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The latest issue of Cityscape: A Journal of Policy Development and Research features a symposium reflecting on Moving to Work (MTW), a program authorized in 1996 giving public housing agencies (PHAs) flexibility in providing low-income housing assistance toward achieving three main objectives: improving cost effectiveness, promoting self-sufficiency among assisted households, and increasing housing choice for low-income families. This issue was guest edited by Elizabeth Rudd.
Martha M. Galvez, Ruth Gourevitch, and Benny Docter describe the 39 PHAs with MTW designations as of 2016 and the households they serve. The authors describe the similarities and differences between MTW agencies and non-participating agencies.
Diane K. Levy, Leiha Edmonds, and David Long examine how MTW agencies have taken advantage of the funding flexibility enabled by program participation. Designated agencies are allowed to treat separate funding streams as fungible, quickly moving resources where needed and investing in innovative approaches toward meeting MTW program objectives.
Martha M. Galvez, Daniel Teles, Alyse D. Oneto, and Matthew Gerken explore MTW agencies’ use of project-based voucher (PBV) assistance. The authors show that MTW agencies are more likely to use PBVs than traditional agencies, that PBVs are more commonly used in tighter housing markets, and that there is little evidence to show that PBVs reach lower-poverty, opportunity-rich neighborhoods.
Nina Castells investigates the effects of a rent reform measure in the Santa Clara County Housing Authority on Housing Choice Voucher program residents’ employment rates, average earnings, and housing subsidies. The measure increased tenant rent contribution from 30 percent of adjusted income to 35 percent of gross income. The reform did not affect residents’ employment rates or average earnings, indicating the increased housing costs were absorbed by households.
James Riccio outlines the trade-offs associated with different rent reform options, looking at four agencies’ experiences with an alternative approach for subsidizing private-market rents paid by families participating in the Housing Choice Voucher program.
Mark Treskon, Matthew Gerken, and Martha M. Galvez assess the success that MTW agencies had in meeting the housing choice and self-sufficiency objectives of the MTW program. The authors found some signs of a positive relationship between program participation and outcomes of interest.
Christina Stacy, Josh Leopold, Daniel Teles, Alyse D. Oneto, Yipeng Su, Matthew Gerken, and Ruth Gourevitch measure the impact of MTW participation on cost-effectiveness, finding no significant impact on cost per assisted household. The increased funding associated with MTW participation, the authors found, was used to assist a greater number of families, not to increase the cost effectiveness of programs.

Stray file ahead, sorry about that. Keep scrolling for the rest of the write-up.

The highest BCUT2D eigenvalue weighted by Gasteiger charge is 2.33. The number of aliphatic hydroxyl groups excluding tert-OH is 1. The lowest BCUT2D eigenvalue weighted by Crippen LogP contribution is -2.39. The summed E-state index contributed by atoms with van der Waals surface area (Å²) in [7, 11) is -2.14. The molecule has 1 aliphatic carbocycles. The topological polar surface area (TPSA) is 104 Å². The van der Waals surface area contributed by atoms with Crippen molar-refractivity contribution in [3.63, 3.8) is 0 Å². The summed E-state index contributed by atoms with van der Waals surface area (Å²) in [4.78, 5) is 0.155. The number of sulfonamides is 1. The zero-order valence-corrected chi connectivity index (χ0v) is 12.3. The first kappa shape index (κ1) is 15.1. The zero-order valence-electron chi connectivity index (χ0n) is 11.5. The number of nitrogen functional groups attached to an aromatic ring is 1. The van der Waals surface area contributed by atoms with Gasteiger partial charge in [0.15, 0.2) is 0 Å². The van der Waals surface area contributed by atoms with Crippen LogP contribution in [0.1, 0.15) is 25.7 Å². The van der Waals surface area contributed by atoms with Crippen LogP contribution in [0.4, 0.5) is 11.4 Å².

Max-Christopher Krapp compares outcomes from MTW agencies to German social housing programs.
Adriana Hurtado-Tarazona identifies common challenges and policy approaches between MTW and Latin American approaches to ensuring housing provision.
Becky Tunstall examines differences and similarities between rent subsidy programs in the United States and the United Kingdom.
This issue of Cityscape includes two refereed papers.
Larry Santucci presents a new spatial dataset of properties in Philadelphia with deeds containing a racially restrictive covenant between 1920 and 1932. The author argues that the use of these covenants formed an invisible barrier around less densely populated areas of the city sought after by white residents.
Christopher Weare discusses the potential for improvement in the performance of rapid re-housing programs in terms of moving people experiencing homelessness quickly and effectively into stable housing. Applying performance management analytic tools, the author finds that reducing certain program performance deficits could be more effective at improving housing outcomes than simply increasing program budgets.
Articles in Cityscape’s regularly appearing departments include:
Affordable Design: 2020 Innovation in Affordable Housing Student Design and Planning Competition: Camino de Jacobo in Santa Fe, New Mexico by Jagruti D. Rekhi; Annual HUD Secretary’s Opportunity and Empowerment Award: Ebeid Neighborhood Promise Initiative, Toledo, Ohio by Regina C. Gray;
Data Shop: Learning More About HUD-Assisted Tenants Through Data Linkage by Shawn Bucholtz, Emily Molfino, and Quentin Brummet; American Enterprise Institute Housing Market Indicators by Tobias Peter and Edward Pinto;
Foreign Exchange: Policy Considerations on Housing, Wealth, and Inequality by Orsetta Causa and Nicolas Woloszko;
Graphic Detail: Using HUD Crosswalk Files to Improve COVID-19 Analysis at the ZIP Code and Local Level by Alexander Din and Ron Wilson; The Changing Geography of Spatial Mismatch by Christina Stacy and Brady Meixell; Urban Greenery and Public Housing by Brian Stromberg; and
Industrial Revolution: Reviving Rammed Earth as a Sustainable Construction Technique by Hota Gangarao, David Johnson, Ray Liang, and Mike Blanford.
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